I had a client contact me recently because her host had said she was hacked. I set to work on her site, cleaning it and transferring it to a new hosting account. In the meantime, she received another notice from her host. This one said:

The compromised files detected are:
The malicious code detected is similar to:
Files with the following contents or MD5SUMs, which contain malicious code:
Bluehost Administrators

Of course, she had no idea what that meant, so she passed it on to me. Although I had alredy moved what I needed off the server, I was curious to see what was going on. So I logged into her original hosting account and found these:

Strange Directories

Strange Directories

Strange Files

Strange Files

These directories and files are a clear indication of being hacked. Each directory had a list of files like the image above, or a single xml sitemap file that linked to those files. Inspecting one of the files told me this is the content it was displaying:

This is not my client's site.

This is not my client’s site.

Being the scientist that I am, I ran a scan on the site with 2 different popular site scanners out of curiosity. Both only mentioned 3 outdated plugins and not a single word about all the spam html files. All of the notices from the hosting company didn’t mention them either. In fact, there was no real indicators to tip the client of that there was a problem, and this had been silently building for some time.

Why are these files harmful?

In addition to being a symptom of the hosting account being compromised, this is what comes up for my client’s results on Google site search:

Spam Links on Google

Spam Links on Google

About half of the links going to her domain on Google were for these junk links. What does that mean for her and her legitimate web site?

  • She could have her hosting account suspended for exceeding resources or bandwidth with the unintentional traffic.
  • She could have her search listings restricted or removed from Google.
  • She could be blocked from Google traffic or in the browser for the spam content / junk links.
  • She could start exceeding the filespace on her hosting with all of these files, causing her account to shut down or to lose data.

This problem also doesn’t stop with her current site. She is looking into redesigning her site this summer, and this problem would have continued on to the new site had I not stepped in to fix it.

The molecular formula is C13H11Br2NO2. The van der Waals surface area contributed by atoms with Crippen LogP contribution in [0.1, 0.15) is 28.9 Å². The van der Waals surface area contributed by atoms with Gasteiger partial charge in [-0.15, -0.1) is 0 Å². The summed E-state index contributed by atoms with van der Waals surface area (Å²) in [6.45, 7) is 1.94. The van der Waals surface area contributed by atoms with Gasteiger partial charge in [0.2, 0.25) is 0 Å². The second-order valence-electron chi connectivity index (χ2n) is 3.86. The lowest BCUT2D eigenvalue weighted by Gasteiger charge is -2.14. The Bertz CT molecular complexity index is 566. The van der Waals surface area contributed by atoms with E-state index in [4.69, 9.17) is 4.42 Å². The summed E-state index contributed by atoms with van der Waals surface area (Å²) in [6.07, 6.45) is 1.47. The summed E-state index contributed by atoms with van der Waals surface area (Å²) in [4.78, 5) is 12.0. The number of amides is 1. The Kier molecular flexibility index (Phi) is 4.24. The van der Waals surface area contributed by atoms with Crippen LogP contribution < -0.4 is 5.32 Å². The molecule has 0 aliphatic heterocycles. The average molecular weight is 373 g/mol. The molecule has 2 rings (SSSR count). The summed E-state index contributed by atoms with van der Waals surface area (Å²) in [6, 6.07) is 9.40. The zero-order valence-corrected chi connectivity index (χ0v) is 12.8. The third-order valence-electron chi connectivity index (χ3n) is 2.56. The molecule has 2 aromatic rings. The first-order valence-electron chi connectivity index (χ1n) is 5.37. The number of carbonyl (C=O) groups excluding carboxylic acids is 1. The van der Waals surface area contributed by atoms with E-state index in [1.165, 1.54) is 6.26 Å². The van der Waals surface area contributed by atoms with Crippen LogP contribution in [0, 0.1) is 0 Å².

What can be done?

I see a lot of people offering service packages in WordPress where everything is automated — automated moves, automated security, automated updates. In my opinion, however, it is not enough. The automated scans and services are only looking at specific files, not the entire situation as a whole. If you have been hacked, you need someone who knows what they are looking to really look at the whole picture. Here are some examples of what I have found when I do just that:

  • Outdated, unused installs (some of which the client didn’t even know were there!)
  • Hacks outside the WordPress file structure.
  • Scripts sending out spam on the server.
  • Junk or spam files.
  • Hacks in other installs (which can come back and re-infect a site the client has just cleaned!)
  • Problems that should be dealt with for security or performance reasons.
  • File buildup that should be removed for security and performance reasons.
  • Damaged or hacked backup files.

Now, I’m not saying your little site needs constant, daily monitoring. For smaller traffic sites, you are probably okay with an annual or semi-annual security audit. For larger sites, you may consider fully managed hosting or a regular maintenance package. Just don’t let it keep going, year after year, without ever looking at your files and security.

And if you have someone maintaining your site now, please don’t hesitate to ask that person if they are doing periodic manual checks of your filesystems. I recently fixed a bad 3-site hack of someone who thought she was doing all the right things by paying for WordPress maintenance. As it turned out, her package was fully automated and not running with any manual oversight. She ended up blind-sided by a hack too. The same goes for hosting packages that provide automated updates. If you don’t have an actual human checking into things from time to time, they can go very bad and you won’t even see it coming.

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